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National Health - National Health CD (album) cover

NATIONAL HEALTH

National Health

 

Canterbury Scene

4.12 | 383 ratings

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AtomicCrimsonRush
Special Collaborator
Symphonic Team
4 stars Indisputable Canterbury of a creditable standard.

National Health is a genuine surprise beginning their infamous career in 1977 when prog was beginning to wane. Their unabashed Canterbury style has made them legends in the genre and nothing can be compared to their inimitable style. A very whimsical approach is notable as are the peerless high 5 octave vocal intonations of Amanda Parsons.

Their debut album is a real delight, with some excellent musical interludes and highly memorable melodic flourishes. It begins with the fabulous 14 minute Tenemos Roads. The time sigs are odd, the musical expertise is astonishing and the lovely beauty of Amanda's angelic vocals is perfection. Dave Stewart's keyboard wizardry is a key to the overall uplifting sound. There is a distinct melody that stays with you on this one and it grooves along nicely with enough variation to keep the interest.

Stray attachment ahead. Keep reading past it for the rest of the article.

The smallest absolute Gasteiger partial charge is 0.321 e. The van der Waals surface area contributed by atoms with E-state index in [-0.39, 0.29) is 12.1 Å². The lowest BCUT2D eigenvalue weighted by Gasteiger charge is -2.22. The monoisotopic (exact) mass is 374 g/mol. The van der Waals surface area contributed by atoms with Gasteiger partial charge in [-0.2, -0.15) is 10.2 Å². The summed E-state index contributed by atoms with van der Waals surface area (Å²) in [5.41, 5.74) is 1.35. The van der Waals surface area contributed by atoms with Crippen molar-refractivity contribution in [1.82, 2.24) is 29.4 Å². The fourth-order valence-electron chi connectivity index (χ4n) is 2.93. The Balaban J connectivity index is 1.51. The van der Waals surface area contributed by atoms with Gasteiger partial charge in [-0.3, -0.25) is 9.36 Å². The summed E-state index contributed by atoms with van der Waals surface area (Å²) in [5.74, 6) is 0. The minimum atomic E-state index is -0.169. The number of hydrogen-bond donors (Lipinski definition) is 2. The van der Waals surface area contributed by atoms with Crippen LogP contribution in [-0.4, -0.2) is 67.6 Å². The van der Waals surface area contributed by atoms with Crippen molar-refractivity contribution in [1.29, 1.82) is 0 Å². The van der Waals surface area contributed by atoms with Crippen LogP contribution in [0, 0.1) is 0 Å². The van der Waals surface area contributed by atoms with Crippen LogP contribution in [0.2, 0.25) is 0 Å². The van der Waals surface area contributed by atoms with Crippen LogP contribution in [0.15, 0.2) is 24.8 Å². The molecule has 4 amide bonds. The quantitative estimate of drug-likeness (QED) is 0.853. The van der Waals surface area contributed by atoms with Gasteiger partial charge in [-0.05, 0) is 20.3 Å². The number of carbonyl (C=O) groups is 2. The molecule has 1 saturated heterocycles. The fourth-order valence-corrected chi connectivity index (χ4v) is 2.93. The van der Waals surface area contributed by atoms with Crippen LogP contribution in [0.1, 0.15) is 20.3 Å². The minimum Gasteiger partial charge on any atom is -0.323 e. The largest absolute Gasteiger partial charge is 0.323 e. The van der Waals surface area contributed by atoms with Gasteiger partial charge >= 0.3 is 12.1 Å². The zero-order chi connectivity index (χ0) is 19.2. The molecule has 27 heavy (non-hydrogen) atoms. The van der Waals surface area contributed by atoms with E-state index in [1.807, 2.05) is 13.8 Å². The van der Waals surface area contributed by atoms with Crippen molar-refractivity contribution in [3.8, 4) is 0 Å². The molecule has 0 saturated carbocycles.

Borogoves (part one) is a wondrous journey of musical prowess and those trademark lalala's of that meet the music seamlessly. The track builds along with shifting metrical patterns and some delightful guitar work. The percussion of Pip Pyle is jazzy and off kilter but in perfect time with the structures. The chiming bells at the end generate a magical atmosphere. In fact Pip Pyle has a field day on this album playing all percussion including cowbell, gong, tambourine, glockenspiel, finger cymbals, shaker, bells and Pixiephone.

Elephants is an ear opener, with very weird in places especially the intro, shattered spacey tones and drones, and it builds with estranged fractured beats and time sigs, almost improvised jazz. It reminded me of experimental King Crimson or Soft Machine in places. It builds to a chiming rhythm that finally breaks into a guitar break over the repeated motif. The effect is unsettling but wonderfully experimental. This track exudes a darker soundscape due to the competing musicianship. It powers along for quite some time until a piano motif takes over. The sporadic drumming keeps an atonal rhythm and then we are treated to a keyboard passage of immeasurable quality. This instrumental is simply incontrovertible wonderful Canterbury prog. The rest of the album is Canterbury at its best. The debut for National Health is masterful musicianship with just the right amount of vocals sung beautifully to enhance the soundscapes generated. This one comes highly recommended and is deserving of its immutable reputation.

AtomicCrimsonRush | 4/5 |

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